# Equilibrium and Electrons (I have the answer, need to know how to do it)

1. Nov 29, 2004

### NYROCKFAN

I have the answer to this question... but I need to know mathematically how to solve it.

Q: An electron is released above the Earth's surface. A second electron directly below it exerts just enough of an electric force on the first electron to cancel the gravitational force on it. Find the distance between the two electrons.

A: 5.07 m

2. Nov 29, 2004

### NYROCKFAN

I would know how to solve it if I were given numerical values (I've done three equilibrium problems on my homework, all with numbers, and I solved them without any problems).

The formulas:

Fe = (8.99 x 10^9)(q1)(q2)/ d^2

Fg = (6.67 x 10^-11)(m1)(m2)/ d^2

3. Nov 29, 2004

### stunner5000pt

the charge for an electron is a fundamental constant look it up in your textbook it is around 1.6 x 10^-19 Coulombs and the mass of the electron is also a fundamental constant which is 9.11 x 10^-31 kg

4. Nov 29, 2004

### NYROCKFAN

I did that... but the answer I got was well over 1000 m

5. Nov 29, 2004

### NYROCKFAN

Here is what I did... maybe you could tell me where I went wrong:

(8.99 x 10^9)(1.6 x 10^-9)^2 / x^2
=
(6.67 x 10^-11)(9.109 x 10^-31)^2 / x^2

6. Nov 29, 2004

### NYROCKFAN

Whoops... I put 9 instead on 19.

Let me try that again...

7. Nov 29, 2004

### NYROCKFAN

Nope... still got a number much bigger than 5

8. Nov 29, 2004

### NYROCKFAN

Am I not supposed to square the charge and mass values?

9. Nov 29, 2004

### NYROCKFAN

Ok... tried not squaring them... still a huge number

10. Nov 29, 2004

### NYROCKFAN

Anyone out there have any ideas?

11. Nov 29, 2004

### Integral

Staff Emeritus
Make it a habit to solve all of your problems symbolically. When you have a symbolic solution, then plug in numbers.

individually your equations are correct. BUT, is the d in the gravity equation the same as the d in Columbs equation? What are the 2 masses in the gravity equation?

I would write the equations

$$F_c = K \frac {q_e^2} {d^2}$$
and
$$F_g = G \frac {m_e M_E} {{(R_e + D +d)}^2}$$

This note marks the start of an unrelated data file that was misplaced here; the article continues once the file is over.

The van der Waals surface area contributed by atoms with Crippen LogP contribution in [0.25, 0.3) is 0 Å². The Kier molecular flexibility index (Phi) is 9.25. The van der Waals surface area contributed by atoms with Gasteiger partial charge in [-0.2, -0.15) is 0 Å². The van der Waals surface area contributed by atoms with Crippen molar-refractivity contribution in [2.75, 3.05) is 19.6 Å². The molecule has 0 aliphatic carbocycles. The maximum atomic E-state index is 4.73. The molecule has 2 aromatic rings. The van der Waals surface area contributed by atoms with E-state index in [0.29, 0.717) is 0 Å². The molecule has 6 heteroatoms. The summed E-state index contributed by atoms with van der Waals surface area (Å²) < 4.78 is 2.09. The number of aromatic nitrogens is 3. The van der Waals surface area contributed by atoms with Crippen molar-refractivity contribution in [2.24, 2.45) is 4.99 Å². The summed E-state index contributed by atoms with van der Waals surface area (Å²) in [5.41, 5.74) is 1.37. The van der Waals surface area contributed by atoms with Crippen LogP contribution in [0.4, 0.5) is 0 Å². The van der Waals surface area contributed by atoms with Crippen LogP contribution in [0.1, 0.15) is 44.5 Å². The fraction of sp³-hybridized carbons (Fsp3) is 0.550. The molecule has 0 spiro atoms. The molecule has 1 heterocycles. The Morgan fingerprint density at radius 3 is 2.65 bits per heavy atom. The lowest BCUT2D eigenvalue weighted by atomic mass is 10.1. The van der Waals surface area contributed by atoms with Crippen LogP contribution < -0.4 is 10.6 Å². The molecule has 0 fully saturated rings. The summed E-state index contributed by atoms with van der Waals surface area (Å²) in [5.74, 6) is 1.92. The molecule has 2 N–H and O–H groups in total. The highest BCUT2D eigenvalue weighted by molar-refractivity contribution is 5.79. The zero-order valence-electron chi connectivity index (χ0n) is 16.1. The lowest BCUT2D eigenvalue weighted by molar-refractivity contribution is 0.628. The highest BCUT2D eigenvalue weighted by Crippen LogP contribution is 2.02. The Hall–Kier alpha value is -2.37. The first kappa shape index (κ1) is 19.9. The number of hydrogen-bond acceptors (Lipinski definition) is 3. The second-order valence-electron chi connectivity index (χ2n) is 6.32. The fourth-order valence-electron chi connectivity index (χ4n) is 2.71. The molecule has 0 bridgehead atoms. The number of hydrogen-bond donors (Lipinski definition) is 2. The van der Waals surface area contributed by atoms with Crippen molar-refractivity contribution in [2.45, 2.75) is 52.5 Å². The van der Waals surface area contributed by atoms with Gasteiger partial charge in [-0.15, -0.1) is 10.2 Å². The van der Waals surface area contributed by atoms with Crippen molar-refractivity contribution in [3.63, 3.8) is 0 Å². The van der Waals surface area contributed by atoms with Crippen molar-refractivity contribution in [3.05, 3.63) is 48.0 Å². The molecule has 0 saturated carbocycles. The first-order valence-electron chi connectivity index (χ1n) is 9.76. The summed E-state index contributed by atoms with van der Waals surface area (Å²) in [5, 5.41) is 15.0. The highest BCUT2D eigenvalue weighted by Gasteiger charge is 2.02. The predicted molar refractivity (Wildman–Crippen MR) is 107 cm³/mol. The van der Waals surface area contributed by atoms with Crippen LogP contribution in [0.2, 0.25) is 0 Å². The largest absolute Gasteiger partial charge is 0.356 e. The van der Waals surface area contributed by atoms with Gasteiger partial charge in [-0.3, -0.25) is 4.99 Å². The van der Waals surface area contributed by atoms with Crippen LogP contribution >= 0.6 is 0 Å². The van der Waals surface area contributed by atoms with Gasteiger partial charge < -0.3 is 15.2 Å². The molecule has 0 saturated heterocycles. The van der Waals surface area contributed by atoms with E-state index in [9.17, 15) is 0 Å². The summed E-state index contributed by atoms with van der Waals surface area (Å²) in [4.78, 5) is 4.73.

Where Fc = Coulmb force
Fg = Gravitational force
qe= electron charge
me= mass of the electron
ME= Mass of the Earth
D is the distance above the earth
d is the distance between the electrons

K and G are the respective force constants.
edit: added parens in the denominator of the gravitional equation.

Now set the forces equal and solve for d.

Last edited: Nov 29, 2004
12. Nov 29, 2004

### NYROCKFAN

I have never seen the second equation in my life... & I have no idea how to use it.

I'm only supposed to use the two equations I've been using.

& I assume the distances are the same because I have no idea what they could be.

13. Nov 29, 2004

### NYROCKFAN

& about the masses... again I have no idea. I copied the question exactly from my book.

All we learned in this unit so far is stuff like three particles, each has a different charge (which you know), you know the distances of two of them, what is the third distance.

14. Nov 29, 2004

### NYROCKFAN

Anyone else have any ideas?

15. Nov 29, 2004

### Integral

Staff Emeritus
Sure you have, that is simply the distance from the center of the earth to your second electron.

Trouble, we do not know D, the distance of the lower electron from the surface of the earth. Assume it to be zero or nearly so if you need a numerical solution. You also may be able to neglect the d (distance between the electrons) in the gravitational equation.

16. Nov 29, 2004

### Integral

Staff Emeritus
You can find the distance at which the gravitational force of 2 electrons is equal to the Coulomb force, but it is when r = $\infty$

You need to find the balance between the EARTHS gravitational field and the Coulomb field of the electrons.

17. Nov 30, 2004

### aviv87

And what about the gravitational force between the two electrons? Shouldn't it be considered?

18. Dec 2, 2004

### Integral

Staff Emeritus
I am going to finish this problem. Just because.
we have:
Major edit! I am redefining D to be the distance to the upper electron instead of the lower, this removes the extra d greatly simplifing the expression.

$$F_c = K \frac {q_e^2} {d^2} = F_g = G \frac {m_e M_E} {{(R_e + D )}^2}$$

We need to isolate d,

$$d^2 = \frac {K q_e^2 (R_E + D )^2} {G M_E m_e}$$

$$d = q_e (R_E+D) \sqrt {\frac {K} {G M_E m_e} }$$

If we neglect the gravitational force between the electrons and assume that we are near the earths surface this simplifies a to.

$$d = q_e R_E \sqrt {\frac {K} {G M_E m_e} }$$

Pluging in the numerical values yields d=5.07m

Last edited: Dec 2, 2004
19. Dec 2, 2004

### ulli

good idea I will try it

20. Dec 2, 2004

### Integral

Staff Emeritus
I ran out of the time this morning let me explain a little better the effects of D.

$$d = (R_E +D) \sqrt {\frac {K} {G M_E m_e} }$$

So here we have an expression for the distance between 2 electrons in gravitational equilibrium with the Coulomb forces of the lower electron which is D m above the earths surface balancing the earths gravitational force on the upper electron. It is clear that as D increases the distance between the electrons will increase. Given this expression you can find the separation at any given distance above the earths surface, you will find that you will need more then 3 significant digits for D < 104m. By setting D=0 we find a minimum separation. Which corresponds to the given result.

Last edited: Dec 2, 2004